Spatial Statistics and Models

  • Gary L. Gaile
  • Cort J. Willmott

Part of the Theory and Decision Library book series (TDLU, volume 40)

Table of contents

  1. Front Matter
    Pages i-x
  2. Spatial Statistics

    1. Front Matter
      Pages 1-1
    2. Daniel A. Griffith
      Pages 3-15
    3. Peter Gould
      Pages 17-32
    4. Michael F. Goodchild
      Pages 33-53
    5. R. Keith Semple, Milford B. Green
      Pages 55-79
    6. Robert C. Balling Jr.
      Pages 81-108
    7. Harold Moellering
      Pages 109-132
    8. Donald S. Shepard
      Pages 133-145
    9. Frits P. Agterberg
      Pages 147-171
    10. James E. Burt
      Pages 173-190
    11. Gary L. Gaile
      Pages 223-233
    12. Robert J. Bennett
      Pages 235-251
    13. John H. Schuenemeyer
      Pages 253-270
    14. Richard S. Jarvis
      Pages 271-291
    15. Robert F. Austin
      Pages 293-312
  3. Spatial Models

    1. Front Matter
      Pages 313-313
    2. Andrew R. Pickles, Richard B. Davies
      Pages 321-343
    3. James O. Huff
      Pages 345-366
    4. Eric S. Sheppard
      Pages 367-388
    5. Roger W. White
      Pages 389-416
    6. John N. Rayner
      Pages 417-442
  4. Back Matter
    Pages 461-484

About this book


The quantitative revolution in geography has passed. The spirited debates of the past decades have, in one sense, been resolved by the inclusion of quantitative techniques into the typical geographer's set of methodological tools. A new decade is upon us. Throughout the quantitative revolution, geographers ransacked related disciplines and mathematics in order to find tools which might be applicable to problems of a spatial nature. The early success of Berry and Marble's Spatial Analysis and Garrison and Marble's volumes on Quantitative Geog­ raphy is testimony to their accomplished search. New developments often depend heavily on borrowed ideas. It is only after these developments have been established that the necessary groundwork for true innovation ob­ tains. In the last decade, geographers significantly -augmented their methodologi­ cal base by developing quantitative techniques which are specifically directed towards analysis of explicitly spatial problems. It should be pointed out, however, that the explicit incorporation of space into quantitative techniques has not been the sole domain of geographers. Mathematicians, geologists, meteorologists, economists, and regional scientists have shared the geo­ grapher's interest in the spatial component of their analytical tools.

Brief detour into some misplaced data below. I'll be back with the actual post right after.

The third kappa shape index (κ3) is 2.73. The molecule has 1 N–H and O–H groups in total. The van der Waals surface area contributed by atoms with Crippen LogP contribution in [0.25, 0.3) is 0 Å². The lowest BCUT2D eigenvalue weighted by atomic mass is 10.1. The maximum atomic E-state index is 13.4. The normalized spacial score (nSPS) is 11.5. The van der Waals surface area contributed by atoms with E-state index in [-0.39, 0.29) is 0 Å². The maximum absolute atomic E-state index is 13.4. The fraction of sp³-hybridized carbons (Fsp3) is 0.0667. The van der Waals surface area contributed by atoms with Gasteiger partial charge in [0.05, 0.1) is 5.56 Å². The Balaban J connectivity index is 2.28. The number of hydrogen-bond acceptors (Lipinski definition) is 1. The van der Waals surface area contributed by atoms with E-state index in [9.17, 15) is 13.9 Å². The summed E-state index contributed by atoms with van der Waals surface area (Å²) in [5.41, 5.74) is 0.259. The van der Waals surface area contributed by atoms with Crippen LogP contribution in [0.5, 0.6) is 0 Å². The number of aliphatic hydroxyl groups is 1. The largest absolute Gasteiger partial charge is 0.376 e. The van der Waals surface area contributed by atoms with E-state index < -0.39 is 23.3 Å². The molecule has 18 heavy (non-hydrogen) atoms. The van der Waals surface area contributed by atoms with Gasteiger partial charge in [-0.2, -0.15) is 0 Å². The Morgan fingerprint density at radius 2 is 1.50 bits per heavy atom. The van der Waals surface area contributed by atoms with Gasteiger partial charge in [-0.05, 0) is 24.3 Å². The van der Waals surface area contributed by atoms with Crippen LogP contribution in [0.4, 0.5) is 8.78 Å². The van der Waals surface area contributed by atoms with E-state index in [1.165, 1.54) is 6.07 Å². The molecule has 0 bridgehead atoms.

development inclusion innovation mathematics nature revolution statistics

Editors and affiliations

  • Gary L. Gaile
    • 1
  • Cort J. Willmott
    • 2
  1. 1.Department of GeographyUniversity of ConnecticutStorrsUSA
  2. 2.Department of GeographyUniversity of DelawareNewarkUSA

Bibliographic information

  • DOI
  • Copyright Information Springer Science+Business Media B.V. 1984
  • Publisher Name Springer, Dordrecht
  • eBook Packages Springer Book Archive
  • Print ISBN 978-90-481-8385-2
  • Online ISBN 978-94-017-3048-8
  • Buy this book on publisher's site
Industry Sectors
Chemical Manufacturing
Consumer Packaged Goods